Influenza (Flu) occurs at a seasonal pattern. While influenza cases are present all year, rising number of cases usually peak between December to February. The Centers for Disease Control and Prevention (CDC) has found that flu activity can sometimes even last up till May.
Flu is extremely contagious and lead to respiratory illnesses that can be fatal to vulnerable populations such as elderly, young children or immunocompromised people. It is important to note that flu is caused by viruses and not bacteria, therefore antibiotics are not effective in treating flu.
There are more than 100 types of viruses documented with vaccines available. However, the current COVID-19 outbreak is a zoonotic virus (passed from animal to humans) that shows new characteristics. The world is not well enough prepared for this emerging viral outbreak, and vaccines that we know from before does not work anymore.
Having said that, it is our duty as a global citizen to contain this virus and prevent spread to more people. So what can we do to prevent contracting viruses?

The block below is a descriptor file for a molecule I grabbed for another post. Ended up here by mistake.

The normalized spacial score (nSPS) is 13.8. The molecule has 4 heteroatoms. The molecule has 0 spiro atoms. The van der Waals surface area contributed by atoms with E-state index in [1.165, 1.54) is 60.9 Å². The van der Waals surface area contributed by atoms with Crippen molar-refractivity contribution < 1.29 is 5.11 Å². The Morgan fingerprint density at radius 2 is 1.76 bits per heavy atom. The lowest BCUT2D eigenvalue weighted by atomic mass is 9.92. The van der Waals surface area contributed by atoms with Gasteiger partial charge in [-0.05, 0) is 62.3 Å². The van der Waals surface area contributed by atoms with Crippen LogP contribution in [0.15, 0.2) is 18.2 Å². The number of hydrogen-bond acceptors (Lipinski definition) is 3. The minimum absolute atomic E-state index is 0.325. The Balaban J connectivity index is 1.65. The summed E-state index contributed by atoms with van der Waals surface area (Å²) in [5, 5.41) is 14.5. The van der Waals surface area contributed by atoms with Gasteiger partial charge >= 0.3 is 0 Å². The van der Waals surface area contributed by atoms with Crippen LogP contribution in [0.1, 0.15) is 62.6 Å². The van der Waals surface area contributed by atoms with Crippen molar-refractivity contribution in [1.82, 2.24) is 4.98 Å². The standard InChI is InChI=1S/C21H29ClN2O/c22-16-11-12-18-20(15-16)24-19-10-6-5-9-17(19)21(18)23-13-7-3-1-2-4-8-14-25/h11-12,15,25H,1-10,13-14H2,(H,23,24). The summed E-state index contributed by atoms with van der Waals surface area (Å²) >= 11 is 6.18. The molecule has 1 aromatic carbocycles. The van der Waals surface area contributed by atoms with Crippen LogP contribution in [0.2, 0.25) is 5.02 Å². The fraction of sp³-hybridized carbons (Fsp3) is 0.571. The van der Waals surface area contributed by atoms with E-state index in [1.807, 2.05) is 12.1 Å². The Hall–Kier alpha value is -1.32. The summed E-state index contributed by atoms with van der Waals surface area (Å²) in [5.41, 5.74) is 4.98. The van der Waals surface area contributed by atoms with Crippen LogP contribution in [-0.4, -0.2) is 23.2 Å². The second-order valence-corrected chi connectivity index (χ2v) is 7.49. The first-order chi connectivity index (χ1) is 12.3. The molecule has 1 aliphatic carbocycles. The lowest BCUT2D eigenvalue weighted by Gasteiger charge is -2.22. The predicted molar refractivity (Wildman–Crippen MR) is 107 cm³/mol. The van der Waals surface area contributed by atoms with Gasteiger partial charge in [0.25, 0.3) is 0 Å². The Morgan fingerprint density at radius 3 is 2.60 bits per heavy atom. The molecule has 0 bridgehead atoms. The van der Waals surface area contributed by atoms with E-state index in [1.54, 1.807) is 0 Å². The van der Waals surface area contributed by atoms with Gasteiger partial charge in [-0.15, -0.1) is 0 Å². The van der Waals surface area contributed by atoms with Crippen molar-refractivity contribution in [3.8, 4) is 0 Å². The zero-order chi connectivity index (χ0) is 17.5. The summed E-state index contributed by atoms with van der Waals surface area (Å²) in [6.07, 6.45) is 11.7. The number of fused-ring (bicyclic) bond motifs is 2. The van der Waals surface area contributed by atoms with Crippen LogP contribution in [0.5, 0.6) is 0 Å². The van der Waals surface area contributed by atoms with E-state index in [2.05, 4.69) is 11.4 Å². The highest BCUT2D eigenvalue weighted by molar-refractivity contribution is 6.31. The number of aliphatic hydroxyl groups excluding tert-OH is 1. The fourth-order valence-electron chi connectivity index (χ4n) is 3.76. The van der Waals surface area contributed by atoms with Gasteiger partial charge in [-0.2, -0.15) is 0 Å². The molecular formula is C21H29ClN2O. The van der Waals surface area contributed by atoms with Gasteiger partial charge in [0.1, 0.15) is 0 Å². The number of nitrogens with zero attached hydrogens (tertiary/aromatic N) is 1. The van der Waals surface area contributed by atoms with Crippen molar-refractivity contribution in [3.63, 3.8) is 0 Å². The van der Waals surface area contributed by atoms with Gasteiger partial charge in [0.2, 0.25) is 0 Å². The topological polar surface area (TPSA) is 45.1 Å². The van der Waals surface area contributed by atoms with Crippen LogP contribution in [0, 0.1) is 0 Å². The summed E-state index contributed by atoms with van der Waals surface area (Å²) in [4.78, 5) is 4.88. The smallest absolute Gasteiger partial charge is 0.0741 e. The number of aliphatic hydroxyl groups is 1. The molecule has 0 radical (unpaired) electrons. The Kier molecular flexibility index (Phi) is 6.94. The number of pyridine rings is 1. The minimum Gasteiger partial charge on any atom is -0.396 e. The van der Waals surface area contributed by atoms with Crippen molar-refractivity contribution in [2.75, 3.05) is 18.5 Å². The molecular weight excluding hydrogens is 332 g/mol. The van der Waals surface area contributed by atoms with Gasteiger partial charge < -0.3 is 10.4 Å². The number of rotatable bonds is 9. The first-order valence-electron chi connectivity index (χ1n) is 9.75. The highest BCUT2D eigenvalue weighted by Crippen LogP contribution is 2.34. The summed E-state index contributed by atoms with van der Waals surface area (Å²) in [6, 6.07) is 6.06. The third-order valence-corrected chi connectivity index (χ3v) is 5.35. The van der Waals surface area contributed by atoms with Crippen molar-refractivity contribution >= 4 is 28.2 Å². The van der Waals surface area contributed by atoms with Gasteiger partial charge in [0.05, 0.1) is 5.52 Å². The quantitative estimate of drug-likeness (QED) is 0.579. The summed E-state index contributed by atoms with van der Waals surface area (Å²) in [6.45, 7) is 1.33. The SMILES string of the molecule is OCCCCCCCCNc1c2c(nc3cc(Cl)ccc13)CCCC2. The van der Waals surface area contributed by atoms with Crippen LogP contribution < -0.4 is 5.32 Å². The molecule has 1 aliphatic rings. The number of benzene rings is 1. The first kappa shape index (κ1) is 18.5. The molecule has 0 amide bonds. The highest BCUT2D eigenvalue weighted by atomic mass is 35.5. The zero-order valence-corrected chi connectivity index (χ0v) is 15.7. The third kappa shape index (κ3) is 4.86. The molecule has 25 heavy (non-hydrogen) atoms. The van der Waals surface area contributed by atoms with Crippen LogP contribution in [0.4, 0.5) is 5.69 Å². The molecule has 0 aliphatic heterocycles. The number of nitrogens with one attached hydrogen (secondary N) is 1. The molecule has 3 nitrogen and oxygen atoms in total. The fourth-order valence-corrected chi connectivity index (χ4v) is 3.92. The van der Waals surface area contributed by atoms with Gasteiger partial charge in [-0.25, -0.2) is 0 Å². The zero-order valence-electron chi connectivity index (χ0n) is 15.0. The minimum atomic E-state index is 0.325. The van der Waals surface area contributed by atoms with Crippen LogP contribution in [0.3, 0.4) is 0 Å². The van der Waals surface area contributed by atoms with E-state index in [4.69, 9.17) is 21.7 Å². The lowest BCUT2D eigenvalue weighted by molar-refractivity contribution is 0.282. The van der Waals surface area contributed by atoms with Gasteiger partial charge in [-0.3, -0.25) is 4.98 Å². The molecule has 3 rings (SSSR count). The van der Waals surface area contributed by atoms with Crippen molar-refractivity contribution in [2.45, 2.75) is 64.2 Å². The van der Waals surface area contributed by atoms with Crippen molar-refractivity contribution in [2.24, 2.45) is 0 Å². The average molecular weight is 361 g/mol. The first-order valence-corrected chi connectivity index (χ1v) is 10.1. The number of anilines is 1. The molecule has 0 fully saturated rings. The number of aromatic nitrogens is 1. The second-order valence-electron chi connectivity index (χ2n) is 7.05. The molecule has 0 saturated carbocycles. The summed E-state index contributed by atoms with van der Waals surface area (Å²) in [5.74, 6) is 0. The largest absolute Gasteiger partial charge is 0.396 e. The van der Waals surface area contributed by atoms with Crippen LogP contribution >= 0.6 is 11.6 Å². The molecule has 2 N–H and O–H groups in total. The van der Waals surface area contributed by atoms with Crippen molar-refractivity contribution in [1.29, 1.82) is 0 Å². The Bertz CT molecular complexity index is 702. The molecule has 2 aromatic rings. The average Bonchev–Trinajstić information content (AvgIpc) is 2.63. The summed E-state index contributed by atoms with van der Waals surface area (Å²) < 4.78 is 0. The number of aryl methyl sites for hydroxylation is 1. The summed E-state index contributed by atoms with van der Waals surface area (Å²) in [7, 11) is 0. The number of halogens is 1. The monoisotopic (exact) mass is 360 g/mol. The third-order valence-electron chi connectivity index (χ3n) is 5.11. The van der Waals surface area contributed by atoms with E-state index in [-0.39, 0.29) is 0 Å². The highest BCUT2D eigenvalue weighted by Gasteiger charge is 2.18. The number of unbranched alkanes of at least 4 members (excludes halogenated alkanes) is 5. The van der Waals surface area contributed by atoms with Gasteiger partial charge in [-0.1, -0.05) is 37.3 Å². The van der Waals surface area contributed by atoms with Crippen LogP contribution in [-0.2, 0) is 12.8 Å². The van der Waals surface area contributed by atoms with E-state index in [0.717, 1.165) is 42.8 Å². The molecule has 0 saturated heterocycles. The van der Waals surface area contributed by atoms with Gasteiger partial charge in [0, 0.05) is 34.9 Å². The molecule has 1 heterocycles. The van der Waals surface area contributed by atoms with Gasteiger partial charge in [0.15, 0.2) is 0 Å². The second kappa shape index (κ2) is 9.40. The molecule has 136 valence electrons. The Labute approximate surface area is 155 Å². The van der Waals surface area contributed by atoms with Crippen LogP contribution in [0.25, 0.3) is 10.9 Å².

FIGHT to prevent flu:
|F||Flu-shots||It’s true that there is no vaccine available for COVID-19 yet, but there are still a few known types viruses (eg H1N1) that can infect you and they can be just as life-threatening. Reduce your chances of contracting flu viruses by 60%, and get a flu shot especially if you are required to travel for work.|
|G||Germ-free environment||Antiseptic and antibacterial wipes|
|H||Hand hygiene||Soap and water, hand sanitizers|
|T||Touch-me-not!||Avoid touching your eyes, nose and mouth as often as viruses and germs tend to be passed on that way. CDC has urged the public to take everyday preventive actions to help curb the spread of viruses, this effort starts with YOU!|
Here is a simple checklist activity for you to do to detect early signs of flu.
- Fever of 38oC and above
- Shortness of breath / breathing problems
- Cough and sore throat
- Stuffy nose
- Body ache and tiredness
Only your healthcare provider can determine if you are sick with cold or flu. If you are concerned about signs of the flu or the cold, contact your healthcare provider.